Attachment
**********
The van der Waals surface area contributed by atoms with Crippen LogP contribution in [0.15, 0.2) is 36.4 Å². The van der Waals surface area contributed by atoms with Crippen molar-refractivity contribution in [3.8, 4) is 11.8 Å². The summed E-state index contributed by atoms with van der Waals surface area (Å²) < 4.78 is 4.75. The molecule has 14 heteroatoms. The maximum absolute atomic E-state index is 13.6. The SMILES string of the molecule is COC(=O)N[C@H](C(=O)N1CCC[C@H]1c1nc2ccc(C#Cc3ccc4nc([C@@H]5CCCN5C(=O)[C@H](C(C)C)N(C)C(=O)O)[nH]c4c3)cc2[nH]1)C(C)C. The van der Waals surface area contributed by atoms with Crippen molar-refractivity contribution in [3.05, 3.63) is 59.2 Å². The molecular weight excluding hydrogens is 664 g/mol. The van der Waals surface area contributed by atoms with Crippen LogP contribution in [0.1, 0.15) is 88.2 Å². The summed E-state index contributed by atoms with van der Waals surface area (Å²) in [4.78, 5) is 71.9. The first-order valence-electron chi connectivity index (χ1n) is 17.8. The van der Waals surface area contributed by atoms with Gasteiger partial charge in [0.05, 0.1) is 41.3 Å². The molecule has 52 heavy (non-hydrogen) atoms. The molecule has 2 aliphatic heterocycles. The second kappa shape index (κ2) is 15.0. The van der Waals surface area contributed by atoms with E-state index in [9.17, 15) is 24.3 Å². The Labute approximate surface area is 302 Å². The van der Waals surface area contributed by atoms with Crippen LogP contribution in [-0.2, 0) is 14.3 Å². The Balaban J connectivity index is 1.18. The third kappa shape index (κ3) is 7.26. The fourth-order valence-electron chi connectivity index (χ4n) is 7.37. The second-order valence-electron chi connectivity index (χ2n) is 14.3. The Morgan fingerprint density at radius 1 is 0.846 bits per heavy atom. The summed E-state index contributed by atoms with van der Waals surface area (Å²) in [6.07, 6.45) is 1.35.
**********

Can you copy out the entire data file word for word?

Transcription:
The van der Waals surface area contributed by atoms with Crippen LogP contribution in [0.15, 0.2) is 36.4 Å². The van der Waals surface area contributed by atoms with Crippen molar-refractivity contribution in [3.8, 4) is 11.8 Å². The summed E-state index contributed by atoms with van der Waals surface area (Å²) < 4.78 is 4.75. The molecule has 14 heteroatoms. The maximum absolute atomic E-state index is 13.6. The SMILES string of the molecule is COC(=O)N[C@H](C(=O)N1CCC[C@H]1c1nc2ccc(C#Cc3ccc4nc([C@@H]5CCCN5C(=O)[C@H](C(C)C)N(C)C(=O)O)[nH]c4c3)cc2[nH]1)C(C)C. The van der Waals surface area contributed by atoms with Crippen molar-refractivity contribution in [3.05, 3.63) is 59.2 Å². The molecular weight excluding hydrogens is 664 g/mol. The van der Waals surface area contributed by atoms with Crippen LogP contribution in [0.1, 0.15) is 88.2 Å². The summed E-state index contributed by atoms with van der Waals surface area (Å²) in [4.78, 5) is 71.9. The first-order valence-electron chi connectivity index (χ1n) is 17.8. The van der Waals surface area contributed by atoms with Gasteiger partial charge in [0.05, 0.1) is 41.3 Å². The molecule has 52 heavy (non-hydrogen) atoms. The molecule has 2 aliphatic heterocycles. The second kappa shape index (κ2) is 15.0. The van der Waals surface area contributed by atoms with E-state index in [9.17, 15) is 24.3 Å². The Labute approximate surface area is 302 Å². The van der Waals surface area contributed by atoms with Crippen LogP contribution in [-0.2, 0) is 14.3 Å². The Balaban J connectivity index is 1.18. The third kappa shape index (κ3) is 7.26. The fourth-order valence-electron chi connectivity index (χ4n) is 7.37. The second-order valence-electron chi connectivity index (χ2n) is 14.3. The Morgan fingerprint density at radius 1 is 0.846 bits per heavy atom. The summed E-state index contributed by atoms with van der Waals surface area (Å²) in [6.07, 6.45) is 1.35.